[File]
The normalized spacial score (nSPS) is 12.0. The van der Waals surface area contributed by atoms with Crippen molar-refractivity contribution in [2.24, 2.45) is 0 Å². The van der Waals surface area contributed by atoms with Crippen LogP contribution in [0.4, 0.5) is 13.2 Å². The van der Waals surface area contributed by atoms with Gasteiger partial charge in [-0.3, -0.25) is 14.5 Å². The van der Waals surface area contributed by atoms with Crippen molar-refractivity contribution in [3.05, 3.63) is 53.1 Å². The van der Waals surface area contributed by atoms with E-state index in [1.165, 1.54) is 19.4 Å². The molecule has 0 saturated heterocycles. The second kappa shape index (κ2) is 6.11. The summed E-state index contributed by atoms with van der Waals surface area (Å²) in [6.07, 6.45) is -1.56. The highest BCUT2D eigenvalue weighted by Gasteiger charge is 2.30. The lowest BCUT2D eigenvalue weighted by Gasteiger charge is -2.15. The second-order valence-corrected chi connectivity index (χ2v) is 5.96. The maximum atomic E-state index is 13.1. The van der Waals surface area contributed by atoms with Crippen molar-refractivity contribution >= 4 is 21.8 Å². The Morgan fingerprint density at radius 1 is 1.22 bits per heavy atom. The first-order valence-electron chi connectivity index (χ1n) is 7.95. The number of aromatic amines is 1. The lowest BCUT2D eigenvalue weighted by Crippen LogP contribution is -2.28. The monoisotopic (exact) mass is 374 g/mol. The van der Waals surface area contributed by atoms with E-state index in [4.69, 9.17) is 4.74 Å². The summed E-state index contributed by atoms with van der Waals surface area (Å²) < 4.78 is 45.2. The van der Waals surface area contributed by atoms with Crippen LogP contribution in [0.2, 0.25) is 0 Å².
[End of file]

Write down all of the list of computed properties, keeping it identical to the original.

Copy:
The normalized spacial score (nSPS) is 12.0. The van der Waals surface area contributed by atoms with Crippen molar-refractivity contribution in [2.24, 2.45) is 0 Å². The van der Waals surface area contributed by atoms with Crippen LogP contribution in [0.4, 0.5) is 13.2 Å². The van der Waals surface area contributed by atoms with Gasteiger partial charge in [-0.3, -0.25) is 14.5 Å². The van der Waals surface area contributed by atoms with Crippen molar-refractivity contribution in [3.05, 3.63) is 53.1 Å². The van der Waals surface area contributed by atoms with E-state index in [1.165, 1.54) is 19.4 Å². The molecule has 0 saturated heterocycles. The second kappa shape index (κ2) is 6.11. The summed E-state index contributed by atoms with van der Waals surface area (Å²) in [6.07, 6.45) is -1.56. The highest BCUT2D eigenvalue weighted by Gasteiger charge is 2.30. The lowest BCUT2D eigenvalue weighted by Gasteiger charge is -2.15. The second-order valence-corrected chi connectivity index (χ2v) is 5.96. The maximum atomic E-state index is 13.1. The van der Waals surface area contributed by atoms with Crippen molar-refractivity contribution >= 4 is 21.8 Å². The Morgan fingerprint density at radius 1 is 1.22 bits per heavy atom. The first-order valence-electron chi connectivity index (χ1n) is 7.95. The number of aromatic amines is 1. The lowest BCUT2D eigenvalue weighted by Crippen LogP contribution is -2.28. The monoisotopic (exact) mass is 374 g/mol. The van der Waals surface area contributed by atoms with E-state index in [4.69, 9.17) is 4.74 Å². The summed E-state index contributed by atoms with van der Waals surface area (Å²) < 4.78 is 45.2. The van der Waals surface area contributed by atoms with Crippen LogP contribution in [0.2, 0.25) is 0 Å².